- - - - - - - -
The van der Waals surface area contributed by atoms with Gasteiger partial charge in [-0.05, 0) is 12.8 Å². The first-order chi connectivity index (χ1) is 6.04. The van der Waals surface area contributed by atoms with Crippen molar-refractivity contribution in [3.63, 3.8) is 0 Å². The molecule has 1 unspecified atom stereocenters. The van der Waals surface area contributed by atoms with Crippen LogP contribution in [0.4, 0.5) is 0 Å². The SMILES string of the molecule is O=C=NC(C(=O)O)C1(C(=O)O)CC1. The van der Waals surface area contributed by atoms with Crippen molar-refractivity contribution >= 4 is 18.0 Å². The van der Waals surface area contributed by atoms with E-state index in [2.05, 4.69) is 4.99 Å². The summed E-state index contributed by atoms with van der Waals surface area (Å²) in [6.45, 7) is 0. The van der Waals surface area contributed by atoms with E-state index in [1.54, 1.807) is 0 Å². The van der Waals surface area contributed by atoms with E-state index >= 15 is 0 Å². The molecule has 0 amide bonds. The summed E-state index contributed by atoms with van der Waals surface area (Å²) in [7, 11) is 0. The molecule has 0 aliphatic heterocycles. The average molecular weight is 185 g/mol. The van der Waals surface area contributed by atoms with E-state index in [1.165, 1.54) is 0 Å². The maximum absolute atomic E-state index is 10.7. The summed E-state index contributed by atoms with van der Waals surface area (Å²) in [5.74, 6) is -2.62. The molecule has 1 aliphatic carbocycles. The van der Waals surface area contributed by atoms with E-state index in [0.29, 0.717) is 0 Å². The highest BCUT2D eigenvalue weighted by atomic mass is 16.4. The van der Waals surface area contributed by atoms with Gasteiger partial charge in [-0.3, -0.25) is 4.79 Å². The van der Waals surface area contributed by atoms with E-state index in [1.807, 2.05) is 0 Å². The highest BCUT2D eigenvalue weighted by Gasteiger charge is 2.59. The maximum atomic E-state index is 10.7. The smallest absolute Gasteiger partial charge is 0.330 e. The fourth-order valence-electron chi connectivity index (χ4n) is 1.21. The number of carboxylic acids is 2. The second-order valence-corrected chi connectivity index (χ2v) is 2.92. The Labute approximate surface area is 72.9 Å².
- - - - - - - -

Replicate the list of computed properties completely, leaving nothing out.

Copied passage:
The van der Waals surface area contributed by atoms with Gasteiger partial charge in [-0.05, 0) is 12.8 Å². The first-order chi connectivity index (χ1) is 6.04. The van der Waals surface area contributed by atoms with Crippen molar-refractivity contribution in [3.63, 3.8) is 0 Å². The molecule has 1 unspecified atom stereocenters. The van der Waals surface area contributed by atoms with Crippen LogP contribution in [0.4, 0.5) is 0 Å². The SMILES string of the molecule is O=C=NC(C(=O)O)C1(C(=O)O)CC1. The van der Waals surface area contributed by atoms with Crippen molar-refractivity contribution >= 4 is 18.0 Å². The van der Waals surface area contributed by atoms with E-state index in [2.05, 4.69) is 4.99 Å². The summed E-state index contributed by atoms with van der Waals surface area (Å²) in [6.45, 7) is 0. The van der Waals surface area contributed by atoms with E-state index in [1.54, 1.807) is 0 Å². The van der Waals surface area contributed by atoms with E-state index >= 15 is 0 Å². The molecule has 0 amide bonds. The summed E-state index contributed by atoms with van der Waals surface area (Å²) in [7, 11) is 0. The molecule has 0 aliphatic heterocycles. The average molecular weight is 185 g/mol. The van der Waals surface area contributed by atoms with E-state index in [1.165, 1.54) is 0 Å². The maximum absolute atomic E-state index is 10.7. The summed E-state index contributed by atoms with van der Waals surface area (Å²) in [5.74, 6) is -2.62. The molecule has 1 aliphatic carbocycles. The van der Waals surface area contributed by atoms with E-state index in [0.29, 0.717) is 0 Å². The highest BCUT2D eigenvalue weighted by atomic mass is 16.4. The van der Waals surface area contributed by atoms with Gasteiger partial charge in [-0.3, -0.25) is 4.79 Å². The van der Waals surface area contributed by atoms with E-state index in [1.807, 2.05) is 0 Å². The highest BCUT2D eigenvalue weighted by Gasteiger charge is 2.59. The maximum atomic E-state index is 10.7. The smallest absolute Gasteiger partial charge is 0.330 e. The fourth-order valence-electron chi connectivity index (χ4n) is 1.21. The number of carboxylic acids is 2. The second-order valence-corrected chi connectivity index (χ2v) is 2.92. The Labute approximate surface area is 72.9 Å².